In times of crisis, brands can either help or hurt our collective experience. When something impacts the world as drastically as COVID-19 has, brands should address the issue with tact, empathy, value-add, and mindful marketing strategies.
Context is key for marketing during a crisis. Marketing teams should re-evaluate current and planned campaigns and adjust communication approaches. Every brand is different, but there are some basic guidelines that can help marketers make the right and appropriate choices during a crisis.
Here are five considerations for marketing during challenging times:
Adjust marketing campaigns and planned content timelines
Some brands take a risk by quickly producing new content for a specific moment – for example, Ford recently swapped its vehicle ads for a Coronavirus-response campaign. But this method isn’t realistic for most brands.
Instead, you should audit what content you have running and what is in your pipeline. Decide what should be paused immediately and push back campaigns if you’re not sure the content will be appropriate or relevant as people’s mindsets and current initiatives have changed. You don’t have to scrap the campaigns altogether, just reserve them for when things are back to normal. Consider how you can adjust your existing content. Maybe you can move some items up, adjust your messaging, or add a CTA as simple as lending a helping hand to those who might be in need.
This content break can give you an advantage once the crisis subsides. Take this time to prepare fresh content for the next cultural moment. Stay on top of the quarantine advisements in the private lending area, so you can be proactive in communicating with your clients as things change.
Evaluate imagery and language
Think about the message your brand is sending through visuals and word choice. For example, avoid visuals of crowds, people touching, and people working in offices. If you have current or future campaigns with visuals that might not be appropriate, revise now or push the campaign back to later in the year. In the same vein, re-frame marketing language that describes close interaction, like “work hand-in-hand” or “get closer to your borrowers.”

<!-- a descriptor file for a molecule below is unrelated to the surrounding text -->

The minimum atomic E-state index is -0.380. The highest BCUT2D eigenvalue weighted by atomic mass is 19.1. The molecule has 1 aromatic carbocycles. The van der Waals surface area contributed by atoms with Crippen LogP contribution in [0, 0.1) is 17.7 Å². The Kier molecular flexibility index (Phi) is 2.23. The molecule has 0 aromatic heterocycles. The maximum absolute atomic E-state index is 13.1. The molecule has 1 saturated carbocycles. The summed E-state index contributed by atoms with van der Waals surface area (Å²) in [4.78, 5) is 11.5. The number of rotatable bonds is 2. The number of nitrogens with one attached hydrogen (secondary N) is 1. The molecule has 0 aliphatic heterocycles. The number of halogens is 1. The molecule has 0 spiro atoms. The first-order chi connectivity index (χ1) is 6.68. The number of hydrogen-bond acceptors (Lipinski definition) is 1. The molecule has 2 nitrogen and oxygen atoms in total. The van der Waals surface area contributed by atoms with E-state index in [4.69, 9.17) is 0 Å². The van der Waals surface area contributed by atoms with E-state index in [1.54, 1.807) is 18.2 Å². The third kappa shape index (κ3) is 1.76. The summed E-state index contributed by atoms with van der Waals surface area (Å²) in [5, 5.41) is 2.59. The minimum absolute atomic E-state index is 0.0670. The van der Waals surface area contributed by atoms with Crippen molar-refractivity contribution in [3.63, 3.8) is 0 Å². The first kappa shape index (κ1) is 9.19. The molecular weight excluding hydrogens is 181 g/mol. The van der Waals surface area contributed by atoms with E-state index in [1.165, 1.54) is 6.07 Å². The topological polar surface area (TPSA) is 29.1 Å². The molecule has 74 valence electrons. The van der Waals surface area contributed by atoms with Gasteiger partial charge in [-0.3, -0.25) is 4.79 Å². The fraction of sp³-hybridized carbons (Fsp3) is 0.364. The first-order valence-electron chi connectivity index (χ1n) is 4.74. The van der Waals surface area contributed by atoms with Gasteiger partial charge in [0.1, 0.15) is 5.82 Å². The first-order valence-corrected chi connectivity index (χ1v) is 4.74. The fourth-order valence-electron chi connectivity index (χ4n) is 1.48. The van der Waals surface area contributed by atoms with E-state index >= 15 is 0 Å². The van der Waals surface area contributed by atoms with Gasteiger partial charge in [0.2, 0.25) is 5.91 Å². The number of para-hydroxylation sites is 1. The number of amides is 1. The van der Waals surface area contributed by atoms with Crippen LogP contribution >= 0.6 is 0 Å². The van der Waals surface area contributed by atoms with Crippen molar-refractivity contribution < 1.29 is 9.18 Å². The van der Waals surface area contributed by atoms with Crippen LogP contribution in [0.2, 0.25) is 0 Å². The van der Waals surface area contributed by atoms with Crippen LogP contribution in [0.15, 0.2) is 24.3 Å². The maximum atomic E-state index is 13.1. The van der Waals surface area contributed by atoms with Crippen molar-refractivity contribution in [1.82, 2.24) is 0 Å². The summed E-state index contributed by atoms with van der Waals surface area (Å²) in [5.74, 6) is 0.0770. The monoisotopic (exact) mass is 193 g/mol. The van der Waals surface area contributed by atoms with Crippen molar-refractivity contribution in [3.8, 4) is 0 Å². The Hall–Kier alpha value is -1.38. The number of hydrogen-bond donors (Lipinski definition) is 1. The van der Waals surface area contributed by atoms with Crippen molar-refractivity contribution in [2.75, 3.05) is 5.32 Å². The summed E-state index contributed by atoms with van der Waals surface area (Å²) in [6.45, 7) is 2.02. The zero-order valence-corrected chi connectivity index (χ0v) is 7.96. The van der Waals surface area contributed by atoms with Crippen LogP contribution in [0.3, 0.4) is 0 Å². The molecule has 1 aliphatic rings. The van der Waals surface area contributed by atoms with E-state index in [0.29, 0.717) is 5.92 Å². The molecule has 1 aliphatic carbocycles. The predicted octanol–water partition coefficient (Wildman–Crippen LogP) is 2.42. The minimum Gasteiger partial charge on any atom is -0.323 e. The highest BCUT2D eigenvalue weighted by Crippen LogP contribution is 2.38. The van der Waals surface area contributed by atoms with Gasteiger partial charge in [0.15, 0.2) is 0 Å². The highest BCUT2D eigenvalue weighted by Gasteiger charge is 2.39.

This doesn’t mean redoing your whole website. We’re speaking about “push” content, which means the content you’re actively putting out – e.g. emails, advertisements, and social media posts. Visitors will be more forgiving about pre-existing content and brand elements like your logo and homepage.
Don’t capitalize on the crisis
This rule is especially important in times of tragedy and fear. Your goal is to keep people informed. Clients and Partners expect to hear from brands about measures like policy updates and closures related to COVID-19. However, don’t be an alarmist. Be aware of dramatic language and be careful about additional information you’re sharing (e.g. make sure news sources are credible and up-to-date).
Be mindful of your tone. Do not promote “COVID-19 sales.” Remember that many people are out of work and are uncertain about their futures. Any communication during this time should have a tone of humility and empathy. Even if communication isn’t offensive, if the tone is off, it can be perceived as clueless.
Be positive, but not ignorant
You don’t need to meet a grim cultural moment with a grim brand tone. Look to your purpose, mission, vision, and values to remind yourself what your brand stands for, and what that means in a crisis. Don’t be afraid to show your vulnerable side.
Lean into human stories and offer well wishes. Imagery of people smiling and living normal lives doesn’t have to be offensive. In fact, it can inspire hope for the end of quarantine. During the last recession in 2008, many brands released campaigns promoting optimism, hope, and empathy, like Coke’s “Open Happiness” campaign.
Create employee-generated content to spotlight your people and your culture. What are your team members watching on Netflix? How are they staying healthy? What are they doing to keep things light? What has helped them to be effective while working remotely? Use this quarantine to show your brand’s human side.
Highlight how your brand can help
Think about how your brand’s products and services can help during this stressful time. What can you do to enhance people’s lives while in quarantine? Communicate your benefits and create helpful content. Even if your brand doesn’t directly help people during a crisis, how can you inspire them? If you keep your focus on your clients, your marketing doesn’t have to stop.
Remember: this won’t last forever. Although no one knows exactly when the quarantine will end, we’re expecting it to be over sometime this year. In times like these, we remember that marketing isn’t a life-or-death practice. But being proactive and thoughtful, and feeling like we add value to the world, is meaningful.
If you’d like to learn more about how Geraci can be a resource for your marketing during this time, we’d love to schedule a free consultation to discuss these tips. Reach out to Geraci Media here.